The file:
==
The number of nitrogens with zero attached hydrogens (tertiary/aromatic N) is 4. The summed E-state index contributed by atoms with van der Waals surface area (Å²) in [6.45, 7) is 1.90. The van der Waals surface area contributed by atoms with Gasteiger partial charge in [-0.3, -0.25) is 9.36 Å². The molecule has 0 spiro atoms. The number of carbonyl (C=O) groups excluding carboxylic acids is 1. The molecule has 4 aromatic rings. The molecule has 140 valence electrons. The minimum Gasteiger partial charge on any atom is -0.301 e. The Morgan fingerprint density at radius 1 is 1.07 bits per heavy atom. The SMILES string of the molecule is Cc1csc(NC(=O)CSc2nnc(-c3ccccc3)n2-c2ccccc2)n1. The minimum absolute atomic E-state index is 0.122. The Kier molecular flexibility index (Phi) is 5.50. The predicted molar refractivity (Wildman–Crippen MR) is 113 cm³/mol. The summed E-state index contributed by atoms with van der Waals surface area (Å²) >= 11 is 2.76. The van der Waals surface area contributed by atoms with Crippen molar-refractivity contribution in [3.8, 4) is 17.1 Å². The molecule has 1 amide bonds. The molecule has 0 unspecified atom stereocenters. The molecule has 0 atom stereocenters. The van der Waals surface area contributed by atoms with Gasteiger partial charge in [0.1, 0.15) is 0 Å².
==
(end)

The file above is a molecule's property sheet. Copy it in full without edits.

The number of nitrogens with zero attached hydrogens (tertiary/aromatic N) is 4. The summed E-state index contributed by atoms with van der Waals surface area (Å²) in [6.45, 7) is 1.90. The van der Waals surface area contributed by atoms with Gasteiger partial charge in [-0.3, -0.25) is 9.36 Å². The molecule has 0 spiro atoms. The number of carbonyl (C=O) groups excluding carboxylic acids is 1. The molecule has 4 aromatic rings. The molecule has 140 valence electrons. The minimum Gasteiger partial charge on any atom is -0.301 e. The Morgan fingerprint density at radius 1 is 1.07 bits per heavy atom. The SMILES string of the molecule is Cc1csc(NC(=O)CSc2nnc(-c3ccccc3)n2-c2ccccc2)n1. The minimum absolute atomic E-state index is 0.122. The Kier molecular flexibility index (Phi) is 5.50. The predicted molar refractivity (Wildman–Crippen MR) is 113 cm³/mol. The summed E-state index contributed by atoms with van der Waals surface area (Å²) >= 11 is 2.76. The van der Waals surface area contributed by atoms with Crippen molar-refractivity contribution in [3.8, 4) is 17.1 Å². The molecule has 1 amide bonds. The molecule has 0 unspecified atom stereocenters. The molecule has 0 atom stereocenters. The van der Waals surface area contributed by atoms with Gasteiger partial charge in [0.1, 0.15) is 0 Å².